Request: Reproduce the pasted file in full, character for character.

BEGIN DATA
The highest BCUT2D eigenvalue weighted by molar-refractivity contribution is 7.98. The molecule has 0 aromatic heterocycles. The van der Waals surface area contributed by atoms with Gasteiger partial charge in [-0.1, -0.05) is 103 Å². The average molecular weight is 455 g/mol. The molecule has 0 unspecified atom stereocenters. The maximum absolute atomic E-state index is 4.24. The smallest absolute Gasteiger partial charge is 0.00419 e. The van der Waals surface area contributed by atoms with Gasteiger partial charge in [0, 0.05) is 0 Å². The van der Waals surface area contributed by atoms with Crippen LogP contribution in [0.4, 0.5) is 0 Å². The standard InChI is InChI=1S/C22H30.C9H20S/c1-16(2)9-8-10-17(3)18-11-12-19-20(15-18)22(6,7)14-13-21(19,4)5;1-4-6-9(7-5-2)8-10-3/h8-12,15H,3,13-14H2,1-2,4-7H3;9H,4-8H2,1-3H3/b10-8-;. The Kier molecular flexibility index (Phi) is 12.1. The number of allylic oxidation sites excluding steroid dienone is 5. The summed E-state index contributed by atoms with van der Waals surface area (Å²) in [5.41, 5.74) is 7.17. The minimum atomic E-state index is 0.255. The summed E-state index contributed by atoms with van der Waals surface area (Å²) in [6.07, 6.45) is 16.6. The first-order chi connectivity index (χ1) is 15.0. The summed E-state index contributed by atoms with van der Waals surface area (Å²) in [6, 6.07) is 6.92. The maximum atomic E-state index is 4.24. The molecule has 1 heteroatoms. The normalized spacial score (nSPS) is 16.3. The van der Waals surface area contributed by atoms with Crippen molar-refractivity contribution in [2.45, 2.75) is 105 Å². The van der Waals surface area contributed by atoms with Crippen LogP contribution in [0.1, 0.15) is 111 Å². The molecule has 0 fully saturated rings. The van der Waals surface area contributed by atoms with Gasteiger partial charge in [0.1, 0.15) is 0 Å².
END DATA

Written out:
The highest BCUT2D eigenvalue weighted by molar-refractivity contribution is 7.98. The molecule has 0 aromatic heterocycles. The van der Waals surface area contributed by atoms with Gasteiger partial charge in [-0.1, -0.05) is 103 Å². The average molecular weight is 455 g/mol. The molecule has 0 unspecified atom stereocenters. The maximum absolute atomic E-state index is 4.24. The smallest absolute Gasteiger partial charge is 0.00419 e. The van der Waals surface area contributed by atoms with Gasteiger partial charge in [0, 0.05) is 0 Å². The van der Waals surface area contributed by atoms with Crippen LogP contribution in [0.4, 0.5) is 0 Å². The standard InChI is InChI=1S/C22H30.C9H20S/c1-16(2)9-8-10-17(3)18-11-12-19-20(15-18)22(6,7)14-13-21(19,4)5;1-4-6-9(7-5-2)8-10-3/h8-12,15H,3,13-14H2,1-2,4-7H3;9H,4-8H2,1-3H3/b10-8-;. The Kier molecular flexibility index (Phi) is 12.1. The number of allylic oxidation sites excluding steroid dienone is 5. The summed E-state index contributed by atoms with van der Waals surface area (Å²) in [5.41, 5.74) is 7.17. The minimum atomic E-state index is 0.255. The summed E-state index contributed by atoms with van der Waals surface area (Å²) in [6.07, 6.45) is 16.6. The first-order chi connectivity index (χ1) is 15.0. The summed E-state index contributed by atoms with van der Waals surface area (Å²) in [6, 6.07) is 6.92. The maximum atomic E-state index is 4.24. The molecule has 1 heteroatoms. The normalized spacial score (nSPS) is 16.3. The van der Waals surface area contributed by atoms with Crippen molar-refractivity contribution in [2.45, 2.75) is 105 Å². The van der Waals surface area contributed by atoms with Crippen LogP contribution in [0.1, 0.15) is 111 Å². The molecule has 0 fully saturated rings. The van der Waals surface area contributed by atoms with Gasteiger partial charge in [0.1, 0.15) is 0 Å².